Black Women Are Still More Likely to Die From Breast Cancer 

According to a recent study, between 2010 and 2014, black women were 43 percent more likely than white women to die from the disease. But there are also some promising signs.

A nurse performs a mammography on May 15, 2001
A nurse performs a mammography on May 15, 2001 MYCHELE DANIAU/AFP/Getty Images

According to a recent study (pdf), black women are more likely than white women to die from breast cancer.

The study, conducted by Mark Hurlbert, chief mission officer at the Breast Cancer Research Foundation, and Bijou Hunt, an epidemiologist at the Sinai Urban Health Institute, was conducted over the last decade and analyzed breast-cancer mortality rates by race for the 50 most populous U.S. cities between 2010 and 2014. It built on their prior city-level analysis from 1990 to 2009, Hurlbert wrote in Time.

Their study found that in 1990, black women were 17 percent more likely to die than white women, and that number rose to 35 percent by 2000. But between 2010 and 2014, black women were 43 percent more likely to die from the disease than white women. Hurlbert and Hunt also looked at which cities displayed statistically significant differences in mortality rates for black women and white women.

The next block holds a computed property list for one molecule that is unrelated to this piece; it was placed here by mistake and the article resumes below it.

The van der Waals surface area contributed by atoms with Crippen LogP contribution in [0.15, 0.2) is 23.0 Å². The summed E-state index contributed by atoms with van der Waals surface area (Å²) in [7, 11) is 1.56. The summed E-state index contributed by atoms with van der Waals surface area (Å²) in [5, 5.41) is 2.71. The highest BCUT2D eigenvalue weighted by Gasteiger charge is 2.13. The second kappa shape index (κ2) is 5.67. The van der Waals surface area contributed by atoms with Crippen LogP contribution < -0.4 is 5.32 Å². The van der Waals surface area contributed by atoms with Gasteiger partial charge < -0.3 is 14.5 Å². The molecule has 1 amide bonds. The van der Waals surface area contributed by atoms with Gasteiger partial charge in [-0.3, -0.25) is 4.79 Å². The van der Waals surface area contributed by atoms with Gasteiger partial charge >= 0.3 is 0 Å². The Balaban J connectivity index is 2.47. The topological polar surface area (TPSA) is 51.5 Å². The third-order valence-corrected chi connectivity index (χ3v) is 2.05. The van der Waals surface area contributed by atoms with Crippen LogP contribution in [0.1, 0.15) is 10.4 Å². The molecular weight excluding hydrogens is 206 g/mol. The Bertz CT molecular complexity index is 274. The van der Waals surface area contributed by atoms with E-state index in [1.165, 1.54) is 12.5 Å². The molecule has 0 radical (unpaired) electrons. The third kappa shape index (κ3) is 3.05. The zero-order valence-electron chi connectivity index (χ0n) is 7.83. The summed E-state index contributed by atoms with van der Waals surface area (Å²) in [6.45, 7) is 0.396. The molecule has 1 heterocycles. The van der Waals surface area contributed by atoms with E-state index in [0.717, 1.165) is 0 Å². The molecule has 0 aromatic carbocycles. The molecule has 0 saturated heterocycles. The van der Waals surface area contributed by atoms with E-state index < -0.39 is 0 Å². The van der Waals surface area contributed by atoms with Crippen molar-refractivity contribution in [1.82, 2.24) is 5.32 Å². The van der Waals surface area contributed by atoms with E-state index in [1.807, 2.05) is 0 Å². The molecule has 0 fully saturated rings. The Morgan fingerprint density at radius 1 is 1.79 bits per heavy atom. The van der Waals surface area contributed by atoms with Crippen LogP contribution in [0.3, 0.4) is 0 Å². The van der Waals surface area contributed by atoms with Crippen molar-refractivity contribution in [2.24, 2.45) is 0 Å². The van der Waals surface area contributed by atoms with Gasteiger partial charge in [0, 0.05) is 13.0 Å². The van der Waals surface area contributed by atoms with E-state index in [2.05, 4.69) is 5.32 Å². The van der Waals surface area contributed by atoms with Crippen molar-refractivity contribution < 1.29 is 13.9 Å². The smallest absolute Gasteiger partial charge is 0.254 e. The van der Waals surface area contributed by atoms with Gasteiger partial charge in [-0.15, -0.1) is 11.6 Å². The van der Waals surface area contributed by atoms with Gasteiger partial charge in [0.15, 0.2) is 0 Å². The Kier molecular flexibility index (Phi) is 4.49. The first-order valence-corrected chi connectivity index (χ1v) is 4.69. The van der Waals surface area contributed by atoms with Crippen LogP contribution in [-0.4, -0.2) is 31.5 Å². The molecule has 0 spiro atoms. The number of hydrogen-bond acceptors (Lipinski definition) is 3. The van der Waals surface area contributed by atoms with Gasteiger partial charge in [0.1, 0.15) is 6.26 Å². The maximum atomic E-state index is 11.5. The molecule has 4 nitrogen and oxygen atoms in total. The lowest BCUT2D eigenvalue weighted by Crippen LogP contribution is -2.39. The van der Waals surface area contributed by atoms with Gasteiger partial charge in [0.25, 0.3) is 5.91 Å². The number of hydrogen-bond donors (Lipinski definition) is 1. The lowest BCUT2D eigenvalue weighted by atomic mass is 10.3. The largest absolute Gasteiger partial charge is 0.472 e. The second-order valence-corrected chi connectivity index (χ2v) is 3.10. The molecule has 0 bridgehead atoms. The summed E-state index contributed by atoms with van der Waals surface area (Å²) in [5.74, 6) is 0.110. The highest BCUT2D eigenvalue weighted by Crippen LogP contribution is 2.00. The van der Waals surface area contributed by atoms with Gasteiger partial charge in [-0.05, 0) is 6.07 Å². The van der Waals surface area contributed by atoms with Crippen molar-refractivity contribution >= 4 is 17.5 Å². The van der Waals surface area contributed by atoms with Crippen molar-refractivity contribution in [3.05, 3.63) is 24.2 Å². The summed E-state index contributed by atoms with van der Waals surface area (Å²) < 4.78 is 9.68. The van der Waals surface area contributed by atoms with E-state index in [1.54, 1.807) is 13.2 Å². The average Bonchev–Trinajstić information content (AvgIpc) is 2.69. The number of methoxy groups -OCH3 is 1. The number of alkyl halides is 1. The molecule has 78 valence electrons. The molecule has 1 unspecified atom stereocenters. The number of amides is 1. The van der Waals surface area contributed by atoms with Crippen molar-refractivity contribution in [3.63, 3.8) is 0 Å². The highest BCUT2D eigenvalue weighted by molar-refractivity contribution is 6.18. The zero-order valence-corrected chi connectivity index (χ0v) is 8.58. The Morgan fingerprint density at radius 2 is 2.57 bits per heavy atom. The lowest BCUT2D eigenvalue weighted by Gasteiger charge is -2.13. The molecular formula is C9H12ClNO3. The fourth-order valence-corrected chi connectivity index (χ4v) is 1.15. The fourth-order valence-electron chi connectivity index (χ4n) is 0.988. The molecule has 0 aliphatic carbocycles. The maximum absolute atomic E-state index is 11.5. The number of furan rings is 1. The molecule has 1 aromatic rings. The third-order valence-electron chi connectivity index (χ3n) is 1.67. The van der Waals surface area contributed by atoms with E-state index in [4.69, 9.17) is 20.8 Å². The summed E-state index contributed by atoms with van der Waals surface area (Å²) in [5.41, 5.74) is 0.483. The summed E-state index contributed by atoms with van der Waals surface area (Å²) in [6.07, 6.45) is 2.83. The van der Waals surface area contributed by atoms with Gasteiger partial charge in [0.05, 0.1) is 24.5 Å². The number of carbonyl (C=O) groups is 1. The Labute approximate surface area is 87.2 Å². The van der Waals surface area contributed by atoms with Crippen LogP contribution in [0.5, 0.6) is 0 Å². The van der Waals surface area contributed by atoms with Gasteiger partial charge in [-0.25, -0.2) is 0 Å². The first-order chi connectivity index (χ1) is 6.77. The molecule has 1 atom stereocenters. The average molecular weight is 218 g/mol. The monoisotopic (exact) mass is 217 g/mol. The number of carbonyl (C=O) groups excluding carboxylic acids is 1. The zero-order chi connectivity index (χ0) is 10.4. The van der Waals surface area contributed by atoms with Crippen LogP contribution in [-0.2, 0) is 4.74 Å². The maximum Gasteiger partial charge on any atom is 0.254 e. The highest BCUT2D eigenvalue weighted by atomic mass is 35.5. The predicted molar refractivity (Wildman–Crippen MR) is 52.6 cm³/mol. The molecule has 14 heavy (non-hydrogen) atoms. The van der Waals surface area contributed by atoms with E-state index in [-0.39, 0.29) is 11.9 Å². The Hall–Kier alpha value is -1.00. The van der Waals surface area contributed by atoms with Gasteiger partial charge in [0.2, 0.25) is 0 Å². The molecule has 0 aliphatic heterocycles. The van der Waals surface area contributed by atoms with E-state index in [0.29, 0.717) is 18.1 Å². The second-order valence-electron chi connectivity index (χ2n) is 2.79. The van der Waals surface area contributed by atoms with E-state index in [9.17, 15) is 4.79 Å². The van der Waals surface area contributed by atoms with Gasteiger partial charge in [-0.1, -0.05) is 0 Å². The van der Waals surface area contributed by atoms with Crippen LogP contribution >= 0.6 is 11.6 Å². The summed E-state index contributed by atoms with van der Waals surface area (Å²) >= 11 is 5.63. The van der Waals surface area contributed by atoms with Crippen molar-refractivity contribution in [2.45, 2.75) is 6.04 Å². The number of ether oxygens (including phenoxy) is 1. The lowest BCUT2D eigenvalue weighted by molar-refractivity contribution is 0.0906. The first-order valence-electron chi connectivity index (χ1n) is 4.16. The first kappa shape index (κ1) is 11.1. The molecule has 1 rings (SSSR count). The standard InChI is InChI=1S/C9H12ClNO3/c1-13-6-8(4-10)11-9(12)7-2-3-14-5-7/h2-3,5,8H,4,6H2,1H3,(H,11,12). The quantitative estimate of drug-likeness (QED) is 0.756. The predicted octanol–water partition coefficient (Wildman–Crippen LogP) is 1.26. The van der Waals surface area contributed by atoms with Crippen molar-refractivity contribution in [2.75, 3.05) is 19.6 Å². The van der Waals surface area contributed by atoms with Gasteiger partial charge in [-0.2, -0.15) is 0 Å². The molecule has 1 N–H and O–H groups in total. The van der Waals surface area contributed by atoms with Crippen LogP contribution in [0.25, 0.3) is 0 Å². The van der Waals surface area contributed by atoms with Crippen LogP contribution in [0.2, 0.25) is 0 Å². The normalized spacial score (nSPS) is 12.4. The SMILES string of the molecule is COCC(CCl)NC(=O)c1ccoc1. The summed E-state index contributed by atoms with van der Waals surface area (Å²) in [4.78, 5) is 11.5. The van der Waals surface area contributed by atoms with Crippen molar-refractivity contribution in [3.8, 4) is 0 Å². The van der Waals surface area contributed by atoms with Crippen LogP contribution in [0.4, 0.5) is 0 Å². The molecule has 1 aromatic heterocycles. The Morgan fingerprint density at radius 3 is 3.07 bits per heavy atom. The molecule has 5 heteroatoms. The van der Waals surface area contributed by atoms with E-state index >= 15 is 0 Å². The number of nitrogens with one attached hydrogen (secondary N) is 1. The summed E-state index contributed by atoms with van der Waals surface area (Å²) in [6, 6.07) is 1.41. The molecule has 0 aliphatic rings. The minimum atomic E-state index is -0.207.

While racial disparities in breast-cancer mortality are already acknowledged at the state and national levels, this study provides data at the city level and changes in disparity over a 25-year period. In his Time article, Hurlbert notes that “the disparity is growing in some cities more than others.” Chicago, Boston and Memphis, Tenn., are three cities where there has been either a reduction in the disparity or an improvement in mortality rates for black women, Hurlbert says.

The study notes that differences in access to public health systems, mammographies and treatment likely contribute to the problem. Biology is another factor: Black women are diagnosed at earlier ages and more likely to be diagnosed with more aggressive forms of the disease.

Hurlbert says that he and Hunt conducted the studies to spur city and local officials and health departments to take notice and take action, and address the needs of their communities. He ends his Time article on a hopeful note:

The good news is that fewer women of any race are being diagnosed and dying of breast cancer for a number of reasons—mostly likely due to a drop in the use of hormone therapy and better treatments. However, our findings underscore that where a patient may live should not determine if she lives, no matter her race.

Read more at Cancer Epidemiology (pdf) and Time.